Doctor of Leadership in Global Perspectives: Crafting Ministry in an Interconnected World

An Evangelical Mind, Is A Terrible Thing To Waste!

Written by: on January 24, 2020

John Fea describes Mark Noll’s The Scandal of the Evangelical Mind as continuing to serve as a guiding light, an intellectual road map, and a source of inspiration decades later for many of Noll’s readers. The Scandal of the Evangelical Mind convinced Fea that the life of the mind was a legitimate calling despite his childhood Catholic upbringing and the conservative pietistic pastors and spiritual mentors of his adolescence. Ultimately, Noll’s siren’s song compelled Fea to become a professor of American history and chair of the History Department at Messiah College in Mechanicsburg, Pennsylvania. Within his context, Fea teaches and mentors students in the necessity of Christian thinking about the world,  striving to contribute to overcoming the “scandal.”[1]

Randall Stephens describes Noll’s return to the subject (more than fifteen years after his former influential book published in 1994) with Jesus Christ and the Life of the Mind. Noll focuses in on the biblical, Christological, and creedal foundations for intellectual engagement. In his final chapter, Noll sums up some of the intellectual gains made since he published The Scandal. He points to hopeful signs in evangelical higher education; the prominence of philanthropic organizations that aid the work of Christian academics; and the serious academic volumes that roll off the presses of Eerdmans, Baker, and InterVarsity Press. Finally, he concludes with a list of goals he thinks will further the life of the mind in evangelical circles.[2]

Dr. Kyle Chalko, DMin, was a member of the LGP8 cohort, and his dissertation research focused on the role of seminary-level education within Pentecostal movements. With a common AG background, I was most interested in his take on Noll’s book(s). Kyle, in general, viewed Pentecostal movements as traditionally lagging behind the evangelical world in producing theological leaders along with strong foundations of thought. Therefore, Noll’s The Scandal Of The Evangelical Mind provoked much tension for Chalko in that it validated his perceptions about the AG but also highlighted the other side of the pendulum, and that is an overvaluation of academic studies.[3]

My first interaction with Noll was his Turning Points: Decisive Moments in the History of Christianity. This volume was the source for an online non-accredited church history course I was taking as part of the Vineyard Leadership Insitute. Noll has always been very helpful to me as he is extremely accessible while also stretching me beyond information into formation. This fulcrum of tension coalesces for me around his question of, “ the distinction between evangelical thinking and Christian thinking done by evangelicals – that is, between thought guided by the distinctives of evangelicalism itself and thought inspired by other Christian traditions that take root among evangelicals.”[4] That is, am I am willing to overcome the hindrances of my evangelical heritage to learn from and incorporate ways to think and process thinking from others outside of my evangelical family tree?

The cultural context of my evangelical family tree was in the rural small towns of southwest Louisiana. Whether Pentecostal, Southern Baptist, or Church of Christ, the consistent message was,” we (alone) are right (or more right) than others and you do not need more education to understand, you only need more faith to accept/engage with (our) Bible (that is, our perspective)!” Therefore, arguments were just that, arguments, to commandeer proselytes into a certain perspectives or streams of understanding. Even in a major city like Houston, where I gave my life to Jesus and experienced the empowering or baptism of the Holy Spirit in an Assemblies of God church, the clarion call was “these things can only be understood by the Spirit, not man’s wisdom.” While respecting and honoring my family tree, frankly, I was often embarrassed at our lack of learning and development. In pursuing a call to ministry, I read everything I could find to gain understanding and development as an aspiring Christian leader, that is, the development of the “spiritual” man but not necessarily the mind.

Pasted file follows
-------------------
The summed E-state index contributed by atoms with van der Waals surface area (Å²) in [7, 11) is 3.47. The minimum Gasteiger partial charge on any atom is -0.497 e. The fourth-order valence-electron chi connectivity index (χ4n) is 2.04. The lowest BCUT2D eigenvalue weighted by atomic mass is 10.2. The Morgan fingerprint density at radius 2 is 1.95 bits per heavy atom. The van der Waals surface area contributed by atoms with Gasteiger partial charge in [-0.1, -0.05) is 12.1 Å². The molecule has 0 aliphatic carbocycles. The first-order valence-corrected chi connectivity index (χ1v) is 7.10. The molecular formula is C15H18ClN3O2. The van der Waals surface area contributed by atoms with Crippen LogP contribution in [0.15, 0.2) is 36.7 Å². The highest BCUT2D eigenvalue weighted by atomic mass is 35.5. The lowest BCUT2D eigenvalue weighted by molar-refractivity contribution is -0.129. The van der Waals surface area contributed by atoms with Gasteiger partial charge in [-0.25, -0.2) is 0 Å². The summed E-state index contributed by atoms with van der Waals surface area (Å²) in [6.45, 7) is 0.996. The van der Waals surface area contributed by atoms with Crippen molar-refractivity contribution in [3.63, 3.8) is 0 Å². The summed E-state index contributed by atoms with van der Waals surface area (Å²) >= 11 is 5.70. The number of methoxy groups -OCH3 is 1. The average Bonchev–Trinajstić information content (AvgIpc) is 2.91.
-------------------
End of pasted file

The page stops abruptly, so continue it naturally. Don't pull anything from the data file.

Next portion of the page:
One of the attractions of the Vineyard movement was a saner (i.e., naturally supernatural) approach to Holy Spirit engagement along with an admonition to develop the mind and learning. The Mark Noll interaction mentioned above with church history was part of an intensive two year Vineyard Leadership Insitute training curriculum. I accomplished this among a cohort of participants where we read, discussed reviewed cassette lectures (remember this was 2000-2001), completed practicum projects and intensive (or so I thought) exams. What is curious and telling about my experience is I did this while pastoring a neighboring Assemblies of God church. I was so hungry to learn and grow.

This hunger in me grew to the point that I started back to Fuller seminary in 2017 at the age of 61. Noll states that his objective for Jesus Christ and the Life of the Mind “is to urge others into action. For “Christian scholarship” to mean anything, it must mean intellectual labor rooted in Christ, with both the rooting and the labor essential (emphasis mine).[5] This urging others to action personifies my stage of ministry, my life, and my calling. My son-in-law who is a great lover of theology, is now attending Fuller seminary to develop what God has planted within him. He has a graduate degree in structural engineering and is a registered civil engineer with the state of Texas. He also is a fantastic husband, father, and friend to his father-in-law. What will he do with a master of theology, only God knows. Noll is excellent because he is a stellar scholar, especially accessible to non-scholars such as I, and not only provides content but compels his readers to action. I have taken his words to heart and incorporate them within my research focus and my coaching practice. God has afforded us the amazing gifts of our minds, let us continue to apply the labor to develop them, rather than wasting these precious gifts.